Review: The Impossible Contract by K.A. Doore

Series: Chronicles of Ghadid, #2
Published by: Tor Books
ISBN: 0765398575
ISBN 13: 9780765398574
Published: November 2019
Pages: 368
Format reviewed: eVersion from NetGalley
Site: Author Site
Goodreads: Book Page
Stars: Five out of Five
Lists: Favourites and Recommended
Related Reviews: The Perfect Assassin (Chronicles of Ghadid, #1)

Thana is the main character of book two. We saw her first book, often mentioned and seen here and there, but the focus was on Amastan as we saw him do his final trial and become an assassin, then stumble across a murder mystery. Here, the roles are reversed; Amastan is now often mentioned and seen here and there, but Thana, daughter of the most infamous assassin Ghadid has ever known, is the star of the show.

Now old enough to be an assassin in her own right, big things are expected of The Serpents’ daughter. Kept hidden for most of her life (acting as though her uncle was in fact her immediate family, so those who are aware The Serpent is more than a scary story don’t take out any past grievances on her) Thana is finally given her first contract. She immediately turns to Amastan to partner for such an important job, and from there they start what they’re best at. Gaining intel, sneaking into places in the dark, and wielding their lethal skills.

Only the mark is an incredibly powerful (and magical) right-hand man of the Empress – we didn’t see much of her in the first book, but we soon learn she believes that she rules over Ghadid. Usually her palace is too far away from Ghadid for her rule to really matter; it’s just the occasional stirrings over who thinks they own what part of sandy map; and… initially, that’s why Thana has been given this job, she thinks. To send a powerful message to the Empress. War is said to be coming soon anyway… it may as well be on Ghadid’s own terms.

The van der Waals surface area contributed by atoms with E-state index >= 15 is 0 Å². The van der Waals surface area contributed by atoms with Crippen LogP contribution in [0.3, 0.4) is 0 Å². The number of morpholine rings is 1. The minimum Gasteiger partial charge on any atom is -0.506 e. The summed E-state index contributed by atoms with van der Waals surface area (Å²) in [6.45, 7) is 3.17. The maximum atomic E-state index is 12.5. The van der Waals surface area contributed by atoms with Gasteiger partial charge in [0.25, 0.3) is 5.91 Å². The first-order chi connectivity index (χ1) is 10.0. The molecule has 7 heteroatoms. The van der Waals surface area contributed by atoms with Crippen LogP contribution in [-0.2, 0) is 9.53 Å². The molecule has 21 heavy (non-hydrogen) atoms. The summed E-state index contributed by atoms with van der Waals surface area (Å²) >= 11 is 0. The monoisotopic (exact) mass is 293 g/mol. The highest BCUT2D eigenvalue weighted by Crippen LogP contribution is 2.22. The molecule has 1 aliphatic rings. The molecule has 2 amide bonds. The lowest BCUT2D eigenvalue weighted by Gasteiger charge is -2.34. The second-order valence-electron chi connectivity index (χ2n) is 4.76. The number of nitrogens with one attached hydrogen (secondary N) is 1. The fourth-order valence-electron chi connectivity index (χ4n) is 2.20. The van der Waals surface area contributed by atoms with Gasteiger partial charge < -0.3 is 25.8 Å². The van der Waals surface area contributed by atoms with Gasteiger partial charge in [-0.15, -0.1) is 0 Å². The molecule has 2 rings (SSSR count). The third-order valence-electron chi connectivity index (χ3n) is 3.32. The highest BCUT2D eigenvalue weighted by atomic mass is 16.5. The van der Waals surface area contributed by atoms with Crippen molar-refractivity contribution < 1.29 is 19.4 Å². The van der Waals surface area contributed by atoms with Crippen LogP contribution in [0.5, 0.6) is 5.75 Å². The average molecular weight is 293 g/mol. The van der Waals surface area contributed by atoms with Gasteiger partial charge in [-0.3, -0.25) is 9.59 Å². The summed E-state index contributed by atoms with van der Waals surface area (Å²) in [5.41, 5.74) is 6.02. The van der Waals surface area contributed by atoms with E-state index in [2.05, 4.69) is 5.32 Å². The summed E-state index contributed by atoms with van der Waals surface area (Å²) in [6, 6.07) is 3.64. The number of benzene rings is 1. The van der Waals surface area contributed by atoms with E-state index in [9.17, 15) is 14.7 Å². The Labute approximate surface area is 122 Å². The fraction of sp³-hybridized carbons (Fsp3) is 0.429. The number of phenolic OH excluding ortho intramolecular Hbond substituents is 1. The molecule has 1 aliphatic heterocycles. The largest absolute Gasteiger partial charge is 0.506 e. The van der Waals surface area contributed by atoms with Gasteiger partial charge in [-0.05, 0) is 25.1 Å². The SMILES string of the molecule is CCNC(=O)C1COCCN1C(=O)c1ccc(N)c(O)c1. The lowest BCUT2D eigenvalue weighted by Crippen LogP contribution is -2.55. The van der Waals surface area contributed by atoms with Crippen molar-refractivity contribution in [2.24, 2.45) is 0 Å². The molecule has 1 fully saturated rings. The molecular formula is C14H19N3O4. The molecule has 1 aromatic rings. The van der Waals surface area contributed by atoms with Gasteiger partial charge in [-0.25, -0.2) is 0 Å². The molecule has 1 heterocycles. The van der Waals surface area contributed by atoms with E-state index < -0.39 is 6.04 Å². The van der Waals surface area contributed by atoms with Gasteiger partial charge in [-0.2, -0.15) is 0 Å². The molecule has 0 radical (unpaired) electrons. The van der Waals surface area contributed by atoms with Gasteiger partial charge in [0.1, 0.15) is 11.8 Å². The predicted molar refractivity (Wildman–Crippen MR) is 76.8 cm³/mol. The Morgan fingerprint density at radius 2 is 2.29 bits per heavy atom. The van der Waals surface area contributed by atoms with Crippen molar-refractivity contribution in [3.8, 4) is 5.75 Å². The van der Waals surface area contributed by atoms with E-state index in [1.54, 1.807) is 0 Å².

Usually I hate a character POV change; I get attached to a character over the passage of a whole book, and if it isn’t obvious that it’s going to happen I get really cranky that I have to leave a favourite behind. Only Doore does this really, really well, and pulls it off flawlessly. We see enough of Amastan at the start and get to see him from another POV who cares about him like a brother that it’s just as good to see him. Then, we get to care for Thana more and more, and don’t miss Amastan as much as I’d expect when the plot naturally focuses on Thana and mentions of Amastan, though still constant, are less.

Kudos to Doore; very few have managed to pull that one off so well on me (and I realise there’s never anything wrong with a character POV change from book to book… it’s just my own preference), I just want to nail it down how well Doore pulls this off.

Also, thank you for giving us a gay main character again, and how this doesn’t matter in the slightest. Nor a mention or grimace to be seen. It’s simply attraction.

Our other main characters are Heru; the mark, and Mo; a healer who heals Thana after something goes awry and then sticks around through her own set of steadfast morals and belief in her G-d given powers that she is to play a part in the protection of Ghadid and their people. And this explores much of what it means to rely on water, waste water, and a whole lot about power, the rights of animals, honouring the dead, and countless others.

Doore’s study of both political and power weighing too far or too little to either side, character study in how you can take such an annoying character and both show what drives them and how they come to make their decisions (trying not to give too much away here, but it’s not Thana… Thana is a little blind to her own limits at times but gosh is her heart in the right place!)

Both books stand alone, really; but they’re so good you want to read them all. I can’t wait for the third one, The Unconquered City. Possibly coming out in June 2020 currently.

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